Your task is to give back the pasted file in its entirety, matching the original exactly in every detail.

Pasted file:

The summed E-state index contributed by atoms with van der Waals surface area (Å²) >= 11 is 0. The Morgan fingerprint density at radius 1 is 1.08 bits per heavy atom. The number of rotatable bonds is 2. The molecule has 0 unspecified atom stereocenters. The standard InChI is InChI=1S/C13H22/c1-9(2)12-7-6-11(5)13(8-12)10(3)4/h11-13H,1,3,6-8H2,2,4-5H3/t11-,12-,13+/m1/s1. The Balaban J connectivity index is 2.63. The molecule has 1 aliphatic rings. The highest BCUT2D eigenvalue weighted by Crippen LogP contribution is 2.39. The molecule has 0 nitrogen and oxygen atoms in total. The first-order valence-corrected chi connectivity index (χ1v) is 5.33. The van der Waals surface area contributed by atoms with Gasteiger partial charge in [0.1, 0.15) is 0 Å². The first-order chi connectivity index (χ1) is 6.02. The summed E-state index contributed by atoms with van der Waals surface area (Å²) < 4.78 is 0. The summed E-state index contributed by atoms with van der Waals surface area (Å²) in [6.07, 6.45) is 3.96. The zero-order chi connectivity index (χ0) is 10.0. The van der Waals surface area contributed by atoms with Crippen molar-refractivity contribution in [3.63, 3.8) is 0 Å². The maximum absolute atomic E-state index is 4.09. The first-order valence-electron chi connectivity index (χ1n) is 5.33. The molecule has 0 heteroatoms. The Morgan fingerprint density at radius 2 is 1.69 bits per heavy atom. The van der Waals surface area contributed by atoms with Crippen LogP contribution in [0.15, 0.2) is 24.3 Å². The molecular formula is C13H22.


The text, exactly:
The summed E-state index contributed by atoms with van der Waals surface area (Å²) >= 11 is 0. The Morgan fingerprint density at radius 1 is 1.08 bits per heavy atom. The number of rotatable bonds is 2. The molecule has 0 unspecified atom stereocenters. The standard InChI is InChI=1S/C13H22/c1-9(2)12-7-6-11(5)13(8-12)10(3)4/h11-13H,1,3,6-8H2,2,4-5H3/t11-,12-,13+/m1/s1. The Balaban J connectivity index is 2.63. The molecule has 1 aliphatic rings. The highest BCUT2D eigenvalue weighted by Crippen LogP contribution is 2.39. The molecule has 0 nitrogen and oxygen atoms in total. The first-order valence-corrected chi connectivity index (χ1v) is 5.33. The van der Waals surface area contributed by atoms with Gasteiger partial charge in [0.1, 0.15) is 0 Å². The first-order chi connectivity index (χ1) is 6.02. The summed E-state index contributed by atoms with van der Waals surface area (Å²) < 4.78 is 0. The summed E-state index contributed by atoms with van der Waals surface area (Å²) in [6.07, 6.45) is 3.96. The zero-order chi connectivity index (χ0) is 10.0. The van der Waals surface area contributed by atoms with Crippen molar-refractivity contribution in [3.63, 3.8) is 0 Å². The maximum absolute atomic E-state index is 4.09. The first-order valence-electron chi connectivity index (χ1n) is 5.33. The molecule has 0 heteroatoms. The Morgan fingerprint density at radius 2 is 1.69 bits per heavy atom. The van der Waals surface area contributed by atoms with Crippen LogP contribution in [0.15, 0.2) is 24.3 Å². The molecular formula is C13H22.